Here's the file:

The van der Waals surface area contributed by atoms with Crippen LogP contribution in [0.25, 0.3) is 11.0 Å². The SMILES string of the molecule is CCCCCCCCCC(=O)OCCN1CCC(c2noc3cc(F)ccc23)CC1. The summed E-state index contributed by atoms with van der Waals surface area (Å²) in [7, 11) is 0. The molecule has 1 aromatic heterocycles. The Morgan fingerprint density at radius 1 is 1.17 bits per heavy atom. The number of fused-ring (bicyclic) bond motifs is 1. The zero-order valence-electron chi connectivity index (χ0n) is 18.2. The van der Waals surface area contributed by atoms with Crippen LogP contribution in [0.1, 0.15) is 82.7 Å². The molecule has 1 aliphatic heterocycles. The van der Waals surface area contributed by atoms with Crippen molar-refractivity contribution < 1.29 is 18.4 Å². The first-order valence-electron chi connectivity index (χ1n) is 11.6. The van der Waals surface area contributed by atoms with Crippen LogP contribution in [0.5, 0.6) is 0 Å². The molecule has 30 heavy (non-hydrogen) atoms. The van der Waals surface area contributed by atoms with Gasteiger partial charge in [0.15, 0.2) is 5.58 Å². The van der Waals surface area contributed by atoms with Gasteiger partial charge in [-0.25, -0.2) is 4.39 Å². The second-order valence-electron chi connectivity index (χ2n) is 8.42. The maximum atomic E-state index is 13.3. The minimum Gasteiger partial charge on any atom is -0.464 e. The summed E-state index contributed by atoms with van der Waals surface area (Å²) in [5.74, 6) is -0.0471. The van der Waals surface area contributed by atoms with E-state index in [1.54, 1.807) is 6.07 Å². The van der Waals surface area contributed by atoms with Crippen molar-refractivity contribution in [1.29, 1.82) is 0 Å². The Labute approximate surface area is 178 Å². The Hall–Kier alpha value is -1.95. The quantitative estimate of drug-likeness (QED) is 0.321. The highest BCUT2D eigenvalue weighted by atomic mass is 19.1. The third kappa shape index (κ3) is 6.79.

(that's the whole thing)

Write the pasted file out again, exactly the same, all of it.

The van der Waals surface area contributed by atoms with Crippen LogP contribution in [0.25, 0.3) is 11.0 Å². The SMILES string of the molecule is CCCCCCCCCC(=O)OCCN1CCC(c2noc3cc(F)ccc23)CC1. The summed E-state index contributed by atoms with van der Waals surface area (Å²) in [7, 11) is 0. The molecule has 1 aromatic heterocycles. The Morgan fingerprint density at radius 1 is 1.17 bits per heavy atom. The number of fused-ring (bicyclic) bond motifs is 1. The zero-order valence-electron chi connectivity index (χ0n) is 18.2. The van der Waals surface area contributed by atoms with Crippen LogP contribution in [0.1, 0.15) is 82.7 Å². The molecule has 1 aliphatic heterocycles. The van der Waals surface area contributed by atoms with Crippen molar-refractivity contribution < 1.29 is 18.4 Å². The first-order valence-electron chi connectivity index (χ1n) is 11.6. The van der Waals surface area contributed by atoms with Crippen LogP contribution in [0.5, 0.6) is 0 Å². The molecule has 30 heavy (non-hydrogen) atoms. The van der Waals surface area contributed by atoms with Gasteiger partial charge in [0.15, 0.2) is 5.58 Å². The van der Waals surface area contributed by atoms with Gasteiger partial charge in [-0.25, -0.2) is 4.39 Å². The second-order valence-electron chi connectivity index (χ2n) is 8.42. The maximum atomic E-state index is 13.3. The minimum Gasteiger partial charge on any atom is -0.464 e. The summed E-state index contributed by atoms with van der Waals surface area (Å²) in [5.74, 6) is -0.0471. The van der Waals surface area contributed by atoms with E-state index in [1.54, 1.807) is 6.07 Å². The van der Waals surface area contributed by atoms with Crippen molar-refractivity contribution in [1.29, 1.82) is 0 Å². The Labute approximate surface area is 178 Å². The Hall–Kier alpha value is -1.95. The quantitative estimate of drug-likeness (QED) is 0.321. The highest BCUT2D eigenvalue weighted by atomic mass is 19.1. The third kappa shape index (κ3) is 6.79.